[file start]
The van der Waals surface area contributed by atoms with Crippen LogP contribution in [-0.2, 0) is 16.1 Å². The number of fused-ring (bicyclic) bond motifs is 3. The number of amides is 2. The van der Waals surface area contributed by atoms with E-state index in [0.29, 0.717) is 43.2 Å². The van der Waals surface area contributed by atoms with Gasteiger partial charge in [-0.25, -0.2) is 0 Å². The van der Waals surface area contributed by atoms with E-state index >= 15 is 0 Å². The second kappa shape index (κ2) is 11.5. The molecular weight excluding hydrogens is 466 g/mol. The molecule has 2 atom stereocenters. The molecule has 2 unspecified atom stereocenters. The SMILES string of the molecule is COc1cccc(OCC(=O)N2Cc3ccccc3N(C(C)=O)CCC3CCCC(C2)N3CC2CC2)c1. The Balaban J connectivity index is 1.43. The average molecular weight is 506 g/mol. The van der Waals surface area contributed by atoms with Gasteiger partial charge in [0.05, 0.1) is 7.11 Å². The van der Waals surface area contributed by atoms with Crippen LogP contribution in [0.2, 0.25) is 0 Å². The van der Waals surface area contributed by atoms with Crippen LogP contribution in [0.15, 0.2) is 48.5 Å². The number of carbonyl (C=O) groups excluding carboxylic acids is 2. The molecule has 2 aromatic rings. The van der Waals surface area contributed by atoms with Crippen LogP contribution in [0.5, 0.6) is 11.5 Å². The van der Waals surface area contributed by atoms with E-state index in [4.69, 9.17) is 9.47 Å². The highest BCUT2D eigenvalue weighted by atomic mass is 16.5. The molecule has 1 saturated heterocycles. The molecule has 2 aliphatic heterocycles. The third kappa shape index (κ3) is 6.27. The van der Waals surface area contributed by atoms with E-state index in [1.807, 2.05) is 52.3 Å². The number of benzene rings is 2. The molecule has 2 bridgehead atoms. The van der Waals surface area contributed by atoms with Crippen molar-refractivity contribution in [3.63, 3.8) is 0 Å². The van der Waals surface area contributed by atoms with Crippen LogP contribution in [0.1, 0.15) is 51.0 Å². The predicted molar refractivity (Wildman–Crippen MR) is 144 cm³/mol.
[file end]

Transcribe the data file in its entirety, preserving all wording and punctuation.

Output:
The van der Waals surface area contributed by atoms with Crippen LogP contribution in [-0.2, 0) is 16.1 Å². The number of fused-ring (bicyclic) bond motifs is 3. The number of amides is 2. The van der Waals surface area contributed by atoms with E-state index in [0.29, 0.717) is 43.2 Å². The van der Waals surface area contributed by atoms with Gasteiger partial charge in [-0.25, -0.2) is 0 Å². The van der Waals surface area contributed by atoms with E-state index >= 15 is 0 Å². The second kappa shape index (κ2) is 11.5. The molecular weight excluding hydrogens is 466 g/mol. The molecule has 2 atom stereocenters. The molecule has 2 unspecified atom stereocenters. The SMILES string of the molecule is COc1cccc(OCC(=O)N2Cc3ccccc3N(C(C)=O)CCC3CCCC(C2)N3CC2CC2)c1. The Balaban J connectivity index is 1.43. The average molecular weight is 506 g/mol. The van der Waals surface area contributed by atoms with Gasteiger partial charge in [0.05, 0.1) is 7.11 Å². The van der Waals surface area contributed by atoms with Crippen LogP contribution in [0.2, 0.25) is 0 Å². The van der Waals surface area contributed by atoms with Crippen LogP contribution in [0.15, 0.2) is 48.5 Å². The number of carbonyl (C=O) groups excluding carboxylic acids is 2. The molecule has 2 aromatic rings. The van der Waals surface area contributed by atoms with Crippen LogP contribution in [0.5, 0.6) is 11.5 Å². The van der Waals surface area contributed by atoms with E-state index in [4.69, 9.17) is 9.47 Å². The highest BCUT2D eigenvalue weighted by atomic mass is 16.5. The molecule has 1 saturated heterocycles. The molecule has 2 aliphatic heterocycles. The third kappa shape index (κ3) is 6.27. The van der Waals surface area contributed by atoms with E-state index in [1.807, 2.05) is 52.3 Å². The number of benzene rings is 2. The molecule has 2 bridgehead atoms. The van der Waals surface area contributed by atoms with Crippen molar-refractivity contribution in [3.63, 3.8) is 0 Å². The van der Waals surface area contributed by atoms with Crippen LogP contribution in [0.1, 0.15) is 51.0 Å². The predicted molar refractivity (Wildman–Crippen MR) is 144 cm³/mol.